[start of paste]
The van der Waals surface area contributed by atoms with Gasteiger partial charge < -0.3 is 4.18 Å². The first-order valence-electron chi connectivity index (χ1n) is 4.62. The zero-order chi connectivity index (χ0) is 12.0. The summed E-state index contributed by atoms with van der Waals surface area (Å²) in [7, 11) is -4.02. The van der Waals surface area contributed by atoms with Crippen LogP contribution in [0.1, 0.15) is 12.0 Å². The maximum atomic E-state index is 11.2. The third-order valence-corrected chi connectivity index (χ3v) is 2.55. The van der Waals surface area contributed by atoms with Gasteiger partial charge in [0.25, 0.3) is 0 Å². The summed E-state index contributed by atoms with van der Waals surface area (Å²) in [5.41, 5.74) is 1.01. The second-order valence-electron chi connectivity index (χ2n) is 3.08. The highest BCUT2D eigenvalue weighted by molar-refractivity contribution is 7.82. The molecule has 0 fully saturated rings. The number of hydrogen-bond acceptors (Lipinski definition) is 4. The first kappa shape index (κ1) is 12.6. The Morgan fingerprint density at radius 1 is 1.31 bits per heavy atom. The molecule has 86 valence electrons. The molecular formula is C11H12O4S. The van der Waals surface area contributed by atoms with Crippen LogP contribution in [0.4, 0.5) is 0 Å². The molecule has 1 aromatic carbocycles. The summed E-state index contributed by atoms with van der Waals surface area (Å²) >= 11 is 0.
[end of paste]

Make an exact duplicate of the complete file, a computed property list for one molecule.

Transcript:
The van der Waals surface area contributed by atoms with Gasteiger partial charge < -0.3 is 4.18 Å². The first-order valence-electron chi connectivity index (χ1n) is 4.62. The zero-order chi connectivity index (χ0) is 12.0. The summed E-state index contributed by atoms with van der Waals surface area (Å²) in [7, 11) is -4.02. The van der Waals surface area contributed by atoms with Crippen LogP contribution in [0.1, 0.15) is 12.0 Å². The maximum atomic E-state index is 11.2. The third-order valence-corrected chi connectivity index (χ3v) is 2.55. The van der Waals surface area contributed by atoms with Gasteiger partial charge in [0.25, 0.3) is 0 Å². The summed E-state index contributed by atoms with van der Waals surface area (Å²) in [5.41, 5.74) is 1.01. The second-order valence-electron chi connectivity index (χ2n) is 3.08. The highest BCUT2D eigenvalue weighted by molar-refractivity contribution is 7.82. The molecule has 0 fully saturated rings. The number of hydrogen-bond acceptors (Lipinski definition) is 4. The first kappa shape index (κ1) is 12.6. The Morgan fingerprint density at radius 1 is 1.31 bits per heavy atom. The molecule has 86 valence electrons. The molecular formula is C11H12O4S. The van der Waals surface area contributed by atoms with Crippen LogP contribution in [0.4, 0.5) is 0 Å². The molecule has 1 aromatic carbocycles. The summed E-state index contributed by atoms with van der Waals surface area (Å²) >= 11 is 0.